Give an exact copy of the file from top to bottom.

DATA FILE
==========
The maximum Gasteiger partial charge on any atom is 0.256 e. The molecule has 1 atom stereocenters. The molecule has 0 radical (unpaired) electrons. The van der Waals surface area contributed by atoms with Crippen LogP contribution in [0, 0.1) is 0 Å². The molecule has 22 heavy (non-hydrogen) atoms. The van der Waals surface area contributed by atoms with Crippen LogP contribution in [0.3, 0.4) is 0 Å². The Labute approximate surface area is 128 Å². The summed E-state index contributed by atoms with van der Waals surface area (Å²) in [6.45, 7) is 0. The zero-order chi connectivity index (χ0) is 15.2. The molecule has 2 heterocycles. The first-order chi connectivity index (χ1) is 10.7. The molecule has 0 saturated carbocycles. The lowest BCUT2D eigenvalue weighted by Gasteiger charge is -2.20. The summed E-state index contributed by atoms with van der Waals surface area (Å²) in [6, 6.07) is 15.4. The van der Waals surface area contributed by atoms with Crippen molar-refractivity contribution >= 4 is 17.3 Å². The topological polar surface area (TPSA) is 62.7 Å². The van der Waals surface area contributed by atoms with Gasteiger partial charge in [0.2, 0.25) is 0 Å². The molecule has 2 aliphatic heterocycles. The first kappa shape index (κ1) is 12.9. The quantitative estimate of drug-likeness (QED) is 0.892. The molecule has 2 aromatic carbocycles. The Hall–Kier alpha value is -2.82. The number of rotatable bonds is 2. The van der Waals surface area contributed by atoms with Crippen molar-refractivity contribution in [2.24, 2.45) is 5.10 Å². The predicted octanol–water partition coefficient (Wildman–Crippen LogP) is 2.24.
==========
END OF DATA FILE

The maximum Gasteiger partial charge on any atom is 0.256 e. The molecule has 1 atom stereocenters. The molecule has 0 radical (unpaired) electrons. The van der Waals surface area contributed by atoms with Crippen LogP contribution in [0, 0.1) is 0 Å². The molecule has 22 heavy (non-hydrogen) atoms. The van der Waals surface area contributed by atoms with Crippen LogP contribution in [0.3, 0.4) is 0 Å². The Labute approximate surface area is 128 Å². The summed E-state index contributed by atoms with van der Waals surface area (Å²) in [6.45, 7) is 0. The zero-order chi connectivity index (χ0) is 15.2. The molecule has 2 heterocycles. The first-order chi connectivity index (χ1) is 10.7. The molecule has 0 saturated carbocycles. The lowest BCUT2D eigenvalue weighted by Gasteiger charge is -2.20. The summed E-state index contributed by atoms with van der Waals surface area (Å²) in [6, 6.07) is 15.4. The van der Waals surface area contributed by atoms with Crippen molar-refractivity contribution >= 4 is 17.3 Å². The topological polar surface area (TPSA) is 62.7 Å². The van der Waals surface area contributed by atoms with Gasteiger partial charge in [0.2, 0.25) is 0 Å². The molecule has 2 aliphatic heterocycles. The first kappa shape index (κ1) is 12.9. The quantitative estimate of drug-likeness (QED) is 0.892. The molecule has 2 aromatic carbocycles. The Hall–Kier alpha value is -2.82. The number of rotatable bonds is 2. The van der Waals surface area contributed by atoms with Crippen molar-refractivity contribution in [2.24, 2.45) is 5.10 Å². The predicted octanol–water partition coefficient (Wildman–Crippen LogP) is 2.24.